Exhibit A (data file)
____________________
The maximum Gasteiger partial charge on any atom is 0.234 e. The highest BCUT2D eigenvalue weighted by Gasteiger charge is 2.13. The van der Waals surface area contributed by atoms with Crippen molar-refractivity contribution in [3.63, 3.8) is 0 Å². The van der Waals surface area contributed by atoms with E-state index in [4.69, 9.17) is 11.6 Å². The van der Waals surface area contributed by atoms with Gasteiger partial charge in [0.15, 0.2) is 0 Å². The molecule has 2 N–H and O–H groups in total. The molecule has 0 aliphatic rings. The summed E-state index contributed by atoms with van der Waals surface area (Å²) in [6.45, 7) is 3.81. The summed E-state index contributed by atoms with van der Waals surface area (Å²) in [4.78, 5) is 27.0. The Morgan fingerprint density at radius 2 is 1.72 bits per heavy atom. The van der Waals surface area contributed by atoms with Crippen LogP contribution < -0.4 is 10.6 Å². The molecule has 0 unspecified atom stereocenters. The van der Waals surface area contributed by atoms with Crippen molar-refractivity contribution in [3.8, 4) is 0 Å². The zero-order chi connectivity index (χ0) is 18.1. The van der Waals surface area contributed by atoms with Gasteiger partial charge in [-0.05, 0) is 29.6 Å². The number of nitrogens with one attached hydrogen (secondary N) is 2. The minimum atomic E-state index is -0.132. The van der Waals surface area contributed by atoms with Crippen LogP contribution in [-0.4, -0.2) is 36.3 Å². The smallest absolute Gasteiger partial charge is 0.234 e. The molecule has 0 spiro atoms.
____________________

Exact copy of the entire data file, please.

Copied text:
The maximum Gasteiger partial charge on any atom is 0.234 e. The highest BCUT2D eigenvalue weighted by Gasteiger charge is 2.13. The van der Waals surface area contributed by atoms with Crippen molar-refractivity contribution in [3.63, 3.8) is 0 Å². The van der Waals surface area contributed by atoms with E-state index in [4.69, 9.17) is 11.6 Å². The van der Waals surface area contributed by atoms with Gasteiger partial charge in [0.15, 0.2) is 0 Å². The molecule has 2 N–H and O–H groups in total. The molecule has 0 aliphatic rings. The summed E-state index contributed by atoms with van der Waals surface area (Å²) in [6.45, 7) is 3.81. The summed E-state index contributed by atoms with van der Waals surface area (Å²) in [4.78, 5) is 27.0. The Morgan fingerprint density at radius 2 is 1.72 bits per heavy atom. The van der Waals surface area contributed by atoms with Crippen LogP contribution < -0.4 is 10.6 Å². The molecule has 0 unspecified atom stereocenters. The van der Waals surface area contributed by atoms with Crippen molar-refractivity contribution in [3.8, 4) is 0 Å². The zero-order chi connectivity index (χ0) is 18.1. The van der Waals surface area contributed by atoms with Gasteiger partial charge in [-0.05, 0) is 29.6 Å². The number of nitrogens with one attached hydrogen (secondary N) is 2. The minimum atomic E-state index is -0.132. The van der Waals surface area contributed by atoms with Crippen LogP contribution in [-0.4, -0.2) is 36.3 Å². The smallest absolute Gasteiger partial charge is 0.234 e. The molecule has 0 spiro atoms.